Spring on the Green River
Jess and I are just returning form an incredible 4 days camping and fishing along the famed A section of the Green River below flaming gorge dam. Fishing below a dam is so fun and hypocritical of me since I don’t like dams. Like Mr. Chouinard once said, “If you’re against a dam then you are for a river.” It is true 90% of the time for me but there are times when I let it slide. Like guiding on the Snake here in Jackson for example. The town of Jackson is in the flood plain of the Snake so it is actually important to dam the river. Besides, Jackson Lake was a naturally occurring lake they just dredged it deeper to hold the extra water. And in the case of flaming gorge well that’s something of a travesty. I hate to think about the beautiful petroglyphs and ancient artifacts that were flooded out of those beautiful canyon walls. I wonder what the fishing was like back then before the dam, and what the spring floods looked like down there. I also thought about the fact that the dam was delivering this beautiful ice cold water coming from the bottom of the lake and in turn, making this fishery one of the most consistent on the planet. Without the dam the water temperatures would fluctuate so much throughout the year and I wondered if the fishing would be very good? I thought about all of this as we left Jackson after receiving 15 inches of snow the night before. We packed everything in my truck and hit the road early, drift boat full of snow in tow.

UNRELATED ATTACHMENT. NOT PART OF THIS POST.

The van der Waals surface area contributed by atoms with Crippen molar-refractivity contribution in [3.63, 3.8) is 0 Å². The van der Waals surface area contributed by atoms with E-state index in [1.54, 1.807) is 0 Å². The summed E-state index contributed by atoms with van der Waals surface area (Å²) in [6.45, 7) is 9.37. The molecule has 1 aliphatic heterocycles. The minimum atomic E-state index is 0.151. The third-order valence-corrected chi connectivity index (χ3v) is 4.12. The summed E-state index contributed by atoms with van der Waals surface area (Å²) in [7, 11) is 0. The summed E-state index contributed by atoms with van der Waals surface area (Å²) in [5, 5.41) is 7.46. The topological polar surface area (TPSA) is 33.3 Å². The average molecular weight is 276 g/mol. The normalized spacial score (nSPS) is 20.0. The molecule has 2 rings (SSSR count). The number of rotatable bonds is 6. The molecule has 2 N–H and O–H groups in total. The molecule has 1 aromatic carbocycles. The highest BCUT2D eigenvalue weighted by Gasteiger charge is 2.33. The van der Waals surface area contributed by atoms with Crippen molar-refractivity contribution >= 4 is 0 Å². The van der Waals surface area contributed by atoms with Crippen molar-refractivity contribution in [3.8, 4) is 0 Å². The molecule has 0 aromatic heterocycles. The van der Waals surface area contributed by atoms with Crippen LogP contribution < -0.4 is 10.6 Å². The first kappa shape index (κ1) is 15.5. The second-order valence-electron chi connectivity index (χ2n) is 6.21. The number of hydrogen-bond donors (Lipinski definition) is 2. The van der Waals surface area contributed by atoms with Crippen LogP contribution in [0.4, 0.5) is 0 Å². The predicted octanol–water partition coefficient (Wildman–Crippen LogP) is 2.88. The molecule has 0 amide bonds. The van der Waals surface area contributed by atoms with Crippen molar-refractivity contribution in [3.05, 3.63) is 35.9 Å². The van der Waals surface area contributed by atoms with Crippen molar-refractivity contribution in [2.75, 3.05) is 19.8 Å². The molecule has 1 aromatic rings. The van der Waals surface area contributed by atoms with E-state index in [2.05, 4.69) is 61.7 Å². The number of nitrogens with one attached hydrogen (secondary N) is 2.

We drove through so many beautiful no name Wyoming towns along the way. These unique one horse towns captured my heart as we sped through them. There is something so charming about these places with one little school house, and a few trailers and a post office and a lot of land stretched out for miles in every direction. I guess these people never really had a reason to leave. It felt like time forgot about these places or better yet these places had a different definition of the word. After all some people are so poor all they have is their money. It’s funny when you put it that way.
Upon arrival we found comfort in the melodies of the Western Meadowlarks singing all around us. It was truly a compelling song bird battle back and forth between the tree tops. I just couldn’t set up the tent and rig up rods fast enough. Eventually we were on the water by 3 with lunch made, cold beers cracked, and 60 degree weather. I blew the conch shell in celebration. Immediately I knew it was going to be a BWO and midge game so rigged up a small dry fly rod on the Z axis 9′ #5 and had Jess up front sight fishing to the risers.
After dark we made it back to camp and threw the meat on the grill and made smashed potatoes and grilled veggies and sat out under the stars into the late hours. The wine tasted so much better out of my old tin cup that night.
Jess’s brother and niece were joining us the next morning so we woke early and had a fire going and started making breakfast. By 10 the sun was finally warming us so we dumped the boat and started fishing. When Gary showed up with his Tenkara rod and an oversized Royal Wulff tied on I knew I would have to go into guide mode to get it done for them. I explained to him the difference between a river that will allow you to just throw random attractors out there and a river like this one, where the fish have PhD’s. I told him we would have to really work for it and be precise with our casting. Eventually all the hard work paid off and we had a fantastic day on the water. Little Maddy realized that day that it’s never really been about the “catch.”
After seriously screwing up and not packing a dinner for the final night we had to make a run for the gas station to buy ramen noodles. That was the last straw after 4 shower less days so we decided to call it and headed for Salt Lake where we had to catch a flight to Texas. Top three lessons learned?
- Never pack oatmeal when you are car camping. It’s bacon and eggs every day for me from now on.
- I’ve eaten enough ramen in my lifetime, it sucks actually.
- Pack more booze and firewood than you ever think you will need.